We are looking at the excellent book PEAK: secrets of the new science of expertise by Anders Ericcson and Robert Pool.
Mr. Pool helped more with the writing of the book and keeping it accessible to laypeople like you and I. Anders Ericcson is an expert on experts, who spent time studying master memorizers, chess and music superstars, top violin students in the best universities, and other top performing folks in their areas. In this book he breaks down the commonalities of the groups he saw: beginners and amateurs, journeymen and hobbyists, and masters and those who are the most successful.
I love this book and I think you will too, I highly recommend reading this. Especially to anyone who wants to be great at anything, for anyone who has something they care greatly about improving at or making a living doing.
It is written in a way that I think even high school level readers and maybe some middle schoolers can digest and appreciate. Peak takes a stand against predetermination and the lie that is talent. The lie that goes that you have a preset amount of potential and you can’t go beyond this. It destroys the lies of defeatism.
One of the things that Peak really highlights is the differences in practice between the groups.
1.The first type of practice is called Naive Practice.
Naive practice is just playing something. Just running exercises or songs with no clear goals. Naive practice seems, to me, to help us get acquainted with our instruments or activities in the early stages when we don’t have quality teachers or good relevant information to help us. We also don’t have refined mental ideas of what different actions should be. Almost no improvement was shown from naive practice, EVEN IN BULK.
2.The next type of practice the authors observed was dubbed Purposeful Practice.
Purposeful practice is the type of rehearsal that most of us achieve through out our careers. Purposeful practice is defined as practice with a relatively clear goal in mind. i.e. I will perform these runs to improve my running ability. I will play these scales to be able to better perform them. Purposeful practice is where we get, once we have some understanding and ideas about how to go about pursuing our skills. Purposeful practice may involve a teacher or an expert to guide you. For many fields this is the most advanced level of practice, partly because there is either no way of objectively judging performance in that field or because there are not enough established experts in the field or the field is too new to have developed advanced practice techniques and insights. Purposeful practice is associated with the benefits of intermediate skill. We advance some with our somewhat targeted practice, but we are still staying in our comfort zone. But that doesn’t mean you can’t use the principles of the third type of practice to improve your results.
The final type of practice is the most difficult and the most beneficial.
3. Deliberate practice – deliberate practice involves a few priciples: 1: the use and refinement of mental representations relevant to your field/study. 2: the ability to quickly get proper feedback in the moment. To correct mistakes and make observations on the fly, but not hours or days later. 3: the use of a top notch teacher or guide – You need someone who is deeply familiar with the processes, so that if you are a runner, they can point out your issues with form or with posture or technique. A teacher is essential to this level of practice and learning, they will focus on observing some things so you can spend more focus on your performance and improvement. 4: Pushing yourself just out of your comfort zone. This is true whether you are trying to grow musculature or to improve your mental faculties. The human body and mind love homeostasis and as such, without challenges they will revert to their natural states. This is seen most easily in former body builders who don’t throw large weights around any more nor do their intense workouts. They often lose muscle and gain some fat. The body back slides.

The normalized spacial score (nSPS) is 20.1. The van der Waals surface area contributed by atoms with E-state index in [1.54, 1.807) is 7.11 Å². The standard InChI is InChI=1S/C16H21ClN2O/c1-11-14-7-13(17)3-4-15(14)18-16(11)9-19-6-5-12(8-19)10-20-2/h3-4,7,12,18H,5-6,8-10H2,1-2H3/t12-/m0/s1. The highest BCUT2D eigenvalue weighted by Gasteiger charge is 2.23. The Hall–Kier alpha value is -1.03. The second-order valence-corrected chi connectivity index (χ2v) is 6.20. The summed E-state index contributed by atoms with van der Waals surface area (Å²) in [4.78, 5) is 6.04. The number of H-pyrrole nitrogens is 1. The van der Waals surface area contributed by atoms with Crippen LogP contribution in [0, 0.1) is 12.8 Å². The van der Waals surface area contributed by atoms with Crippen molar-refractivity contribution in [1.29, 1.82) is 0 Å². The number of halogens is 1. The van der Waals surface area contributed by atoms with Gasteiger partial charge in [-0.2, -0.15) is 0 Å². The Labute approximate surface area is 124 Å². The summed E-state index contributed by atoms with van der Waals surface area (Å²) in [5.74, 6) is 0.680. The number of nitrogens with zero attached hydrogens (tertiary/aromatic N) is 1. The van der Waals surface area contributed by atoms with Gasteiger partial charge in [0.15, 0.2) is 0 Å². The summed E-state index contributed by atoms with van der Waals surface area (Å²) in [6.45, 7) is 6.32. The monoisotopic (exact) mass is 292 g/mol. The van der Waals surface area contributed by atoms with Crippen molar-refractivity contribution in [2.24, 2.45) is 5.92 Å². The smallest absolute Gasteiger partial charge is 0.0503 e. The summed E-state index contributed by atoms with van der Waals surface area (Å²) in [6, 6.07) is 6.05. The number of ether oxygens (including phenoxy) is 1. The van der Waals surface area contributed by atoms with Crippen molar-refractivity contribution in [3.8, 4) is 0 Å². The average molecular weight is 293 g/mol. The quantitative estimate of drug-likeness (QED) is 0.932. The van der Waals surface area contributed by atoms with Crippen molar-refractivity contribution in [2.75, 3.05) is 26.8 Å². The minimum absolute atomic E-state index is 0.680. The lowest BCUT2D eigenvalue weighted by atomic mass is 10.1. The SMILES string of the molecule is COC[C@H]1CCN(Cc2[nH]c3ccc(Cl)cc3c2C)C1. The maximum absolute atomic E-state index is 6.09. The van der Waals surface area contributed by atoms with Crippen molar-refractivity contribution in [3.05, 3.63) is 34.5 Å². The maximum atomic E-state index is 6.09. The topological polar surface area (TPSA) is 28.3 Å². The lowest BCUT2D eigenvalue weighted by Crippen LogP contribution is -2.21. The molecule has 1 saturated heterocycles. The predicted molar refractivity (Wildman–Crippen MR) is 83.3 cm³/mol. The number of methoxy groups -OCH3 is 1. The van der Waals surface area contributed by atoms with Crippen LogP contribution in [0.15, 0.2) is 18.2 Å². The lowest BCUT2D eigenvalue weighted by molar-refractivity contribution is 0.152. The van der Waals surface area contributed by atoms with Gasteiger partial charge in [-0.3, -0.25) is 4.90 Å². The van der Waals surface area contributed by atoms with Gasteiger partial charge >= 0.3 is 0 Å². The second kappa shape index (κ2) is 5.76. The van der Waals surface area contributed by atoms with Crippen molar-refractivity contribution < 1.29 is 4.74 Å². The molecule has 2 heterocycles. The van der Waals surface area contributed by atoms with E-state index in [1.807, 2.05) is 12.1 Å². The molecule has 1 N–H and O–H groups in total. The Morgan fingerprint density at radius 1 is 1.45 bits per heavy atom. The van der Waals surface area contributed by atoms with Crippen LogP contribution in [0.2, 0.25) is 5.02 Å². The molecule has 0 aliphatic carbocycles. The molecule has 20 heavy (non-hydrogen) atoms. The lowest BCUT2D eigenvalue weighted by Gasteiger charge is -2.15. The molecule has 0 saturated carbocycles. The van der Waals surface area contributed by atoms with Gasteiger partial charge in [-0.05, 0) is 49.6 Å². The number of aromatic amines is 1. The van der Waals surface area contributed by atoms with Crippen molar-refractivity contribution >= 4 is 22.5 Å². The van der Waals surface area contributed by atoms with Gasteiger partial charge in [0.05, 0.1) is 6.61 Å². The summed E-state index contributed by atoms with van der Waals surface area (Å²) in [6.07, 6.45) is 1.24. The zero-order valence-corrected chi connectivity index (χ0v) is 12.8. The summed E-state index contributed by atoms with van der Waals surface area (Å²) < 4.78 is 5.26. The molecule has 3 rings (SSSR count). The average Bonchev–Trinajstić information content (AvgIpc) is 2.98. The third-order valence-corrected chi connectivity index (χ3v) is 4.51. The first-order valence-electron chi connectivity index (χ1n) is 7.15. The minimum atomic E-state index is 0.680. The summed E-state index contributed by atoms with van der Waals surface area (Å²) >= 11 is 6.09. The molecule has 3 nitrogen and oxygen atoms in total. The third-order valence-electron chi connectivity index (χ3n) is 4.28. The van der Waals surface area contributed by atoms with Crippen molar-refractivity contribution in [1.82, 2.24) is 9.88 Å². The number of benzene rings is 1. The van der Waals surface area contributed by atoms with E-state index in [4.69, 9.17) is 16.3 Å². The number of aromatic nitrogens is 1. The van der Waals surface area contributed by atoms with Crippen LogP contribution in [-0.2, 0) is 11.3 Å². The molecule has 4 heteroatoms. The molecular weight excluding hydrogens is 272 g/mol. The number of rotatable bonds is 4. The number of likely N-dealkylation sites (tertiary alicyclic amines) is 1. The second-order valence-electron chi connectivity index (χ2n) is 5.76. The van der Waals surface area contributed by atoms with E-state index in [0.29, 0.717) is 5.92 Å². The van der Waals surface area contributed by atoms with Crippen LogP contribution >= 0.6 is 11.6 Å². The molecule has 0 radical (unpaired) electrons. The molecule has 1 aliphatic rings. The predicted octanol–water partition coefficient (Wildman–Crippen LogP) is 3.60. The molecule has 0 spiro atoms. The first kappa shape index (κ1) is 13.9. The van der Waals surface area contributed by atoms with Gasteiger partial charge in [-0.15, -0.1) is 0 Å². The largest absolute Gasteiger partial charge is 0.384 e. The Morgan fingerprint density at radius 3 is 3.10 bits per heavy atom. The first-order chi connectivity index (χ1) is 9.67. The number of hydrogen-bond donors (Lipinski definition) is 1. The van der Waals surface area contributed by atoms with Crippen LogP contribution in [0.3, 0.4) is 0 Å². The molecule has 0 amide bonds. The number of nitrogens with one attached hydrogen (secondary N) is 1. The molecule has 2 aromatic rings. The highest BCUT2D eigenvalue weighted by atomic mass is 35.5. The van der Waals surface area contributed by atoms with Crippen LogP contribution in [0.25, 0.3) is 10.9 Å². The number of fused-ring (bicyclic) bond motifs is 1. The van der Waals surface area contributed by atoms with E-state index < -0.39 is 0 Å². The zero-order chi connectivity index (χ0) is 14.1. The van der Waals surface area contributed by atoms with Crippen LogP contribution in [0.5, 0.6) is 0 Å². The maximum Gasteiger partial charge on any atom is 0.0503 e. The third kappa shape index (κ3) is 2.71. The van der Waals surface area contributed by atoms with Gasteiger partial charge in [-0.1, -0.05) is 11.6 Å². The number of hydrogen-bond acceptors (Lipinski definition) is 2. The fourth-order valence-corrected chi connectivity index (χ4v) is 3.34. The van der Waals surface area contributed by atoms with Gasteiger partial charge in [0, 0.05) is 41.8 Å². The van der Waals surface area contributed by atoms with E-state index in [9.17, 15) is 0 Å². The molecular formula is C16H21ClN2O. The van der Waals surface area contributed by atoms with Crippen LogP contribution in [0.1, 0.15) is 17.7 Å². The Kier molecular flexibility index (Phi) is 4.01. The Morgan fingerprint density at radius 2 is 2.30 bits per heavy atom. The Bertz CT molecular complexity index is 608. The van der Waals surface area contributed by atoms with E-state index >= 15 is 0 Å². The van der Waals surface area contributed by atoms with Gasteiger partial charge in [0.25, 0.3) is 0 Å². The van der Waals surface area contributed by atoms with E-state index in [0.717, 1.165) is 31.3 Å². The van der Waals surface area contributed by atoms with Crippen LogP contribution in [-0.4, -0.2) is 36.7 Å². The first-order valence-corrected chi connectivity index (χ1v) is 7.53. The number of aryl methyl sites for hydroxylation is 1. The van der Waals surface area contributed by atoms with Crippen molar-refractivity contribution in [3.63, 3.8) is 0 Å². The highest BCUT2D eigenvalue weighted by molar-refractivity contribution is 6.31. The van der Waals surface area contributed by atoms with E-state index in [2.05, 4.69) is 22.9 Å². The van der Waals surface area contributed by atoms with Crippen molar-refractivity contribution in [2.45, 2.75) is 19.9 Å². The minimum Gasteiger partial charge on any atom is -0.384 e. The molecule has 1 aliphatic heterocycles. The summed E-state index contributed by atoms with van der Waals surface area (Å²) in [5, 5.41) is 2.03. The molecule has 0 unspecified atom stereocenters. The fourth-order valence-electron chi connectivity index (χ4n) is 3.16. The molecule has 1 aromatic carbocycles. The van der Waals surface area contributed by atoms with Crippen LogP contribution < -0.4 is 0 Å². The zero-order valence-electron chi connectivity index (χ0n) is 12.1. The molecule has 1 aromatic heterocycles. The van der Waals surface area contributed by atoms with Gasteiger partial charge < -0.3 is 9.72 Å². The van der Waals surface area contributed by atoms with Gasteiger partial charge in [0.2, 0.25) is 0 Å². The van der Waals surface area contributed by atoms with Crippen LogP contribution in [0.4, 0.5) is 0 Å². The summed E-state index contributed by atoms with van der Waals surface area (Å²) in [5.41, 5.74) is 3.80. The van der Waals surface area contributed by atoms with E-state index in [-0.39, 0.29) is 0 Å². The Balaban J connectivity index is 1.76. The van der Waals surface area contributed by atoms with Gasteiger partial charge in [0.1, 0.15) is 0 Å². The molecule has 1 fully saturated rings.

So we must aim to create targeted exercises and practice which is tailored to make specific improvements and then we must also practice at the very edge of our abilities. This is not fun. It is difficult and draining and requires focus. In fact the better and longer the focus of the learner is on the practice, the greater the results that have been observed.
So to reach the heights of the highest masters and to go beyond, we must employ this vital info.
We need to build and refine our mental representations (try reading through and singing a piece of music before you attempt to perform it. Listen to several performances of it by different top players)
Then we need to inform our practice by employing teachers on the level and getting near instant feedback to make adaptions in the moment.
Finally, we build our relationship with our coach or teacher, and together we create custom exercises to challenge and improve specific areas of our performance.
Sometimes, if you are skilled and knowledgeable, you may be able to be the expert that guides you, but then again we should test ourselves by still occasionally getting feedback from high level teachers and top performers in our fields. You will work with your teacher as a unit to find weaknesses and work narrowly and forcefully to improve in those areas.
That’s all for my breakdown of PEAK’s practice types.
Thank you for reading, and play some challenging notes!
If you have interest in reaching the top and beyond in your field, reach out to me and I will either help you directly or will work to find a relevant expert or teacher in your field.
Come, learn bass or guitar with me or voice or anything and I will push you to exceed your current limitations with targeted exercises and top notch information and I will help you grow in to the master that you can be.